As mentioned before, Tottenham defender Ryan Nelsen will lead the Oly-White defense throughout the Olympics and will also take on the role of captain for the tournament.
New Zealand were dominant defensively in the Olympic qualifying matches, conceding just two goals in four matches. Their match against Brazil will be the real test as to where the Oly Whites are at defensively.
Projected starters: Michael McGlinchey, Tim Payne, Adam McGeorge, Cameron Lindsay
Marco Rojas will not be playing in the midfield despite showing why he is one of New Zealand's hottest young prospects with his superb midfield play and on-ball skills. He was ruled out of qualifying, but will be playing as a forward.
Adam McGeorge usually captains the Oly-Whites, and whilst he won't take on that responsibility during the tournament, he will assume responsibility in the midfield.
Projected starters: Shane Smeltz, Marcos Rojas
It was Greg Draper who scored the only goal in New Zealand's 1-0 over Fiji in the final for Olympic qualification, but he will not be among the forwards. Instead, the previously mentioned Rojas will be helping on offense.
Shane Smeltz will be the main man for the Kiwi attack. In his final four matches of the Australian tournament, the Perth Glory striker netted nine goals, including four in the one match against Melbourne Victory.
Neil Emblen will coach the Oly-Whites throughout the Olympic campaign, as he has done right throughout the qualification process.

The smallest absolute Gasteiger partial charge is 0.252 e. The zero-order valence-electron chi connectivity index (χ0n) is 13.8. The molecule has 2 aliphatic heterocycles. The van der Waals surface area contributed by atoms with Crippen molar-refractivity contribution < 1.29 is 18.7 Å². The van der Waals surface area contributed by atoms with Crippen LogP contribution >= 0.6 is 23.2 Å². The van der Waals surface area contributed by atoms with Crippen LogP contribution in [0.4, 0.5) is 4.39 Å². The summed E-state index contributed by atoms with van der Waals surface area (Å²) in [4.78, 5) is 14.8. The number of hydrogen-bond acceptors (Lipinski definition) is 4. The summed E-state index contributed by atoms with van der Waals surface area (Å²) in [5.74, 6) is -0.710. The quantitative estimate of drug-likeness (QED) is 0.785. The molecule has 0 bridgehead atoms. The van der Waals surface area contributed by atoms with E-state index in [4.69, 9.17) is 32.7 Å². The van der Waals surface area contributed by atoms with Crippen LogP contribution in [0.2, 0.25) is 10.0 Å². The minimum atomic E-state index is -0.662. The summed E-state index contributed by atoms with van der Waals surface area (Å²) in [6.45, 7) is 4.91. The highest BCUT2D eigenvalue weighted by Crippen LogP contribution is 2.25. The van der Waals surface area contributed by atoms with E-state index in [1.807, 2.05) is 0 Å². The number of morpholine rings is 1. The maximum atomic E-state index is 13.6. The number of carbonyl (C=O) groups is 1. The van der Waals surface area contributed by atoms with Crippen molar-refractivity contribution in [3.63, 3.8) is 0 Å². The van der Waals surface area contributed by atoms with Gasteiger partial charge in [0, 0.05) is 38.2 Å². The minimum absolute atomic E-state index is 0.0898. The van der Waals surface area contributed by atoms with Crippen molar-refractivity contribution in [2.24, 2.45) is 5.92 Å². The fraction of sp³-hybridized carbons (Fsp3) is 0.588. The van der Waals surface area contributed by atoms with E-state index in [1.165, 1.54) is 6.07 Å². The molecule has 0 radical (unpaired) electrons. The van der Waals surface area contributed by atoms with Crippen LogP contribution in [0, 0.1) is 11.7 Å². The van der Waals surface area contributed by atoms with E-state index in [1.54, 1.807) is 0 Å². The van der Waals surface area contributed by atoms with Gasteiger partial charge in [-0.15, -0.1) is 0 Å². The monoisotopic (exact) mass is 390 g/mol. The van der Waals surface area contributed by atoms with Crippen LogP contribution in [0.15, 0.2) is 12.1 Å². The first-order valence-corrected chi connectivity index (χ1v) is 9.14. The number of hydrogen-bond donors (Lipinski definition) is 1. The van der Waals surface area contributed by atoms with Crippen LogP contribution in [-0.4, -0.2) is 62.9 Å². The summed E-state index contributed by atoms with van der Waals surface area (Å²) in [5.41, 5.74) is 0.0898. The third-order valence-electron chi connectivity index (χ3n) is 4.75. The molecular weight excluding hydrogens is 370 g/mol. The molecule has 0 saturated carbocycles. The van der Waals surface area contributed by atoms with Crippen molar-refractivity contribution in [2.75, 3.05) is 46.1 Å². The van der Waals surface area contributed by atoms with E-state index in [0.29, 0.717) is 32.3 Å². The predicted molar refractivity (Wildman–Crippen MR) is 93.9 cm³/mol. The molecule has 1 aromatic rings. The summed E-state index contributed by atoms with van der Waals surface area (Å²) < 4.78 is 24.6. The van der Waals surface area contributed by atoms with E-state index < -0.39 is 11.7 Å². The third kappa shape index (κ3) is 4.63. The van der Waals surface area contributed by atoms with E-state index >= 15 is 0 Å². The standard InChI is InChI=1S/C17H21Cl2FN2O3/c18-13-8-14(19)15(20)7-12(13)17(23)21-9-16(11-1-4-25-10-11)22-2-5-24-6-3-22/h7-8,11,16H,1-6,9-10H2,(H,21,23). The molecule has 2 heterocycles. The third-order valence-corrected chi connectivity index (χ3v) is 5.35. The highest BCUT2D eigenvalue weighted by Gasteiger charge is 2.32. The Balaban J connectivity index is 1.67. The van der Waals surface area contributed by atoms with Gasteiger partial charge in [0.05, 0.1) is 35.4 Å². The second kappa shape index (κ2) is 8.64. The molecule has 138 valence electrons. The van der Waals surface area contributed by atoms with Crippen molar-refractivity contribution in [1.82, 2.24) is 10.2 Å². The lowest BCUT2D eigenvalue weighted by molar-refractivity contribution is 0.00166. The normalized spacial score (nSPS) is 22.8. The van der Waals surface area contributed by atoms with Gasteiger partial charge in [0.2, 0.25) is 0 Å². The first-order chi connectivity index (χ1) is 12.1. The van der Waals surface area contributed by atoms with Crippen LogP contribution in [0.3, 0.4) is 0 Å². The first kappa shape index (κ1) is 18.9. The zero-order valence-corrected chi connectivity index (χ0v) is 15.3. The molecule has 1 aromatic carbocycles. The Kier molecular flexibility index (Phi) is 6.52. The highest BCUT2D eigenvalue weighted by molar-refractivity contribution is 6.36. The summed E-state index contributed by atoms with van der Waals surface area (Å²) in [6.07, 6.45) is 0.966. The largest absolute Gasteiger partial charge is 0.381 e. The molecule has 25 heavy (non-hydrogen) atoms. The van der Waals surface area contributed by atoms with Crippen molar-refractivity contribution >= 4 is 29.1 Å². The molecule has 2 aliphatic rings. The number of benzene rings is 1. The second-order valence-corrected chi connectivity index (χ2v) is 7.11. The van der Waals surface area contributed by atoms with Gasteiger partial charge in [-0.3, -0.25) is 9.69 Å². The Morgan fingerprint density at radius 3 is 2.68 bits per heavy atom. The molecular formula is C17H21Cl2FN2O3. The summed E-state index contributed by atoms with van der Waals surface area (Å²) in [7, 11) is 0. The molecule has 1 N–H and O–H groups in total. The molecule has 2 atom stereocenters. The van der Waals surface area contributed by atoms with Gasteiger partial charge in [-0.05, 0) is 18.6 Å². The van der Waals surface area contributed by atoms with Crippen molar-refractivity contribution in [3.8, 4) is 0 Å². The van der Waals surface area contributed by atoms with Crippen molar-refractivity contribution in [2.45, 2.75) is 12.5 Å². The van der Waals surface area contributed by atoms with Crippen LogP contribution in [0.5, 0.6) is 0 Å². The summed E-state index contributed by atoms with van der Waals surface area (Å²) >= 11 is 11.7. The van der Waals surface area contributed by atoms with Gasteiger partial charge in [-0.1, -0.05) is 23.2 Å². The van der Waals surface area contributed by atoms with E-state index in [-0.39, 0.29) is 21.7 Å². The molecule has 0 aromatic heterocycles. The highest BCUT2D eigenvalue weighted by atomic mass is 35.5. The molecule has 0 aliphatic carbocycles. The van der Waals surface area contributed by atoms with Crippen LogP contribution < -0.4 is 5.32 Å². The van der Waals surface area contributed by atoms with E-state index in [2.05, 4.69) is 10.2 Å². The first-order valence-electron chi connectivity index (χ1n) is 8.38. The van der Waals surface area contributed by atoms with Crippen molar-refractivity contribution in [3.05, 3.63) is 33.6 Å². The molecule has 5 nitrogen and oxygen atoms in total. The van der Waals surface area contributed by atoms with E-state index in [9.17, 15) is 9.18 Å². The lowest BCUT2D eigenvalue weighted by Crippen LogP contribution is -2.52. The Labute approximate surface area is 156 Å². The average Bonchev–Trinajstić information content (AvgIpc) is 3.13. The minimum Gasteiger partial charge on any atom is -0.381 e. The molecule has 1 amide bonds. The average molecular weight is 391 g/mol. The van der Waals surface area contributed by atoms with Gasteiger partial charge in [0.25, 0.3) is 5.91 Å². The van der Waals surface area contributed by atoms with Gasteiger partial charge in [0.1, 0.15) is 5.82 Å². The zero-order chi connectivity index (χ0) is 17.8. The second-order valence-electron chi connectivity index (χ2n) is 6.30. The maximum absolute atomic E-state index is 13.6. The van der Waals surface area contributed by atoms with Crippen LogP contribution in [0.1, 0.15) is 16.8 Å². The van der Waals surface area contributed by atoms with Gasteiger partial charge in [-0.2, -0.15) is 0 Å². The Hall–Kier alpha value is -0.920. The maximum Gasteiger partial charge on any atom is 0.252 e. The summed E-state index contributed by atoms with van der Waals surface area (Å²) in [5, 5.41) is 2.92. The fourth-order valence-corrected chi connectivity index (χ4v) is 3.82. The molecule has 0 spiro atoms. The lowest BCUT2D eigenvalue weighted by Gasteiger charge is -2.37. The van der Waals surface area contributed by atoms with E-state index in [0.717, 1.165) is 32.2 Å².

He then moved to New Zealand to play for two teams—New Zealand Knights and Waitakere United—the latter of which he went on to coach in mid-2009.
Speaking on the upcoming Olympic tournament, Emblen said:
I would love to go to the Olympic games in any capacity—the job at hand has always been my primary focus... There's a lot of confidence but obviously a lot of nervous energy, too, because we all want to do well...
The best-case scenario for the Oly-Whites would be to improve on their 2008 Olympic performance, which saw them finish last in their group with just the one point and one goal.
Belarus provides a great opportunity for New Zealand to record their first-ever win, and if their defense is switched on, they could well finish with a shock win against Egypt.
But the real dream would be an upset victory over footballing greats in Brazil, with a penalty in stoppage time giving the Oly-Whites their greatest win in history.
That would be the best-case scenario, as optimistic as it sounds.
The worst-case scenario would be not only do they fail to win a single match, but they concede a plethora of goals in the process.
They get flogged by Brazil, dominated by Egypt and outclassed by Belarus—failing to find the back of the net except for an own goal to finish the tournament.
That would be the worst-case scenario.
What will happen is likely somewhere in the middle.
New Zealand will no doubt improve on their 2008 campaign, and they will score in multiple matches.
I think they end up defeating Belarus to move off the bottom of the group with a 2-0 victory, but a 3-1 loss to Egypt and a 4-0 loss to Brazil means that the group stage is as far as the Oly-Whites progress in the 2012 London Olympics.
How they qualified: New Zealand progressed through to the Olympics after winning the Oceania qualification tournament. They demolished Tonga 10-0 and beat Papua New Guinea 1-0 to move through to the semifinals, where they beat Vanuatu 3-2.
They won the final over Fiji, 1-0.
Nicknames: Oly Whites, Kiwis
Random but relevant: Watch striker Shane Smeltz weave some magic here.